In the world of professional hockey, no two teams are created equal — and according to some eye-opening data, neither are the fan experiences.
Fans across the country face huge price differences when it comes to attending an NHL game and the hit to the wallet all depends on where you go to games.
Online gambling site Time2Play has crunched the numbers of what it costs a fan to attend an NHL game in every franchise city and while it’s not exactly cheap to attend any arena, the cost of an average fan experience in some Canadian cities is nothing short of staggering.
Time2Play looked at the price for an individual ticket plus two beers, one hot dog (sadly yes, just one) and parking, adding up the cost of all four to determine their rankings.
Canada’s most expensive city, by far — surprise, surprise — is Toronto, where the cost of a Maple Leafs game is going to run a single person $240.78. In fact, Leafs’ fans pay the second-highest price to attend a game across the entire league, with only the New York Rangers having a higher total, at $247.99.
On the other side of the Canadian coin, Ottawa Senators’ fans get the best bang for their buck with the average cost of a game coming in around $123.13. But the Sens aren’t the cheapest experiences league-wide; it costs less to see the Florida Panthers, Columbus Blue Jackets, Buffalo Sabres and Arizona Coyotes.
Canada’s five other teams fall somewhere in the middle, with the Montreal Canadiens coming in as the second-priciest fan experience in Canada at $196.79 per game. Vancouver Canucks fans pay the third-highest amount of Canadian NHL fans, with a cost of $159.49 per game.
Edmonton Oilers fans are paying somewhere in the middle of the pack, with a game experience going for $159.18, while Winnipeg Jets fans have the third-cheapest games to attend in Canada, costing $139.11.
Calgary Flames fans have a relatively inexpensive game-day transaction, paying just $4 more than a Senators fan, at $127.48 per game.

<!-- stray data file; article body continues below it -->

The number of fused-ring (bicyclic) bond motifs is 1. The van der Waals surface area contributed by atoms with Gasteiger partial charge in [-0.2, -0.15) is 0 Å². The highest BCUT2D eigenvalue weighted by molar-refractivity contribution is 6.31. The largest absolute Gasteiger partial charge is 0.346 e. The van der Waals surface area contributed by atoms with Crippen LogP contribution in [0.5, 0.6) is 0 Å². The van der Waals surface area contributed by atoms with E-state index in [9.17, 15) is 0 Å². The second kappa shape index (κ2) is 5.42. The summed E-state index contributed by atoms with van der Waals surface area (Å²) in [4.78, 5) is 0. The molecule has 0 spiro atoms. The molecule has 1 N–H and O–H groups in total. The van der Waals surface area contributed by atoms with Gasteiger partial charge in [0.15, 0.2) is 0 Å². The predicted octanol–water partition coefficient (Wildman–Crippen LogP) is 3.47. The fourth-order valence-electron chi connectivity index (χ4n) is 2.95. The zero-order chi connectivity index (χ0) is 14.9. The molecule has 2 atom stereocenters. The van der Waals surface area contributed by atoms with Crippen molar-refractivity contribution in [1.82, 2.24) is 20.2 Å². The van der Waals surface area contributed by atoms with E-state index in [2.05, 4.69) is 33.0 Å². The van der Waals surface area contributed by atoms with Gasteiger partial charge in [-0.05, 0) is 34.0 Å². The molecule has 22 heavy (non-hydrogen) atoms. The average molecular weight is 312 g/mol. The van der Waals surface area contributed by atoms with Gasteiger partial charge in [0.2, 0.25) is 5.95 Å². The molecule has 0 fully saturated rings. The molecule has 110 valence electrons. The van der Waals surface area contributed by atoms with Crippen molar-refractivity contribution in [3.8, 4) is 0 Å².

Time2Play’s Ben Treanor told Global News he was eager to look at the cost of attending an NHL game, as he has immense interest in hockey and is a diehard Chicago Blackhawks fan.
“I’ve noticed in the last ten years or so the cost of taking a family to a game in Chicago has grown out of control,” Treanor, a digital PR specialist, told Global News. “When you factor in parking and snacks, it wouldn’t be unusual to spend $500 or more to take a family of four to a single game — and that’s with below-average seats.”
It’s not all doom and gloom, however: Treanor said he was surprised by some of the data and pointed out that there’s great value in some locations.
“The cheapest experience on the list is in Phoenix, and that’s an awfully nice place to be in the winter months when hockey season is in full swing.”
Treanor says he hopes the NHL realizes just how quickly the average person is being priced out of attending games in-person and does something to remedy that.
“If we want today’s young people to maintain an interest in the NHL as they grow older, we have to make sure they have access to live games in their formative years so they can build those memories that last a lifetime,” he said. “I’d suggest teams offer family days more often, or even offer reduced price tickets for kids who come with a parent, just to make things a bit more affordable.”
Ahead of the official start to hockey season this week, Canadians can still take solace that they aren’t subject to the league’s highest prices for beer and hot dogs.
Time2Play found that Rangers fans pay a staggering $19.75 for one beer and Seattle Kraken fans have to fork over more than $10.50 for a single hot dog.
Here’s hoping the league doesn’t pass the
puck buck on this one.
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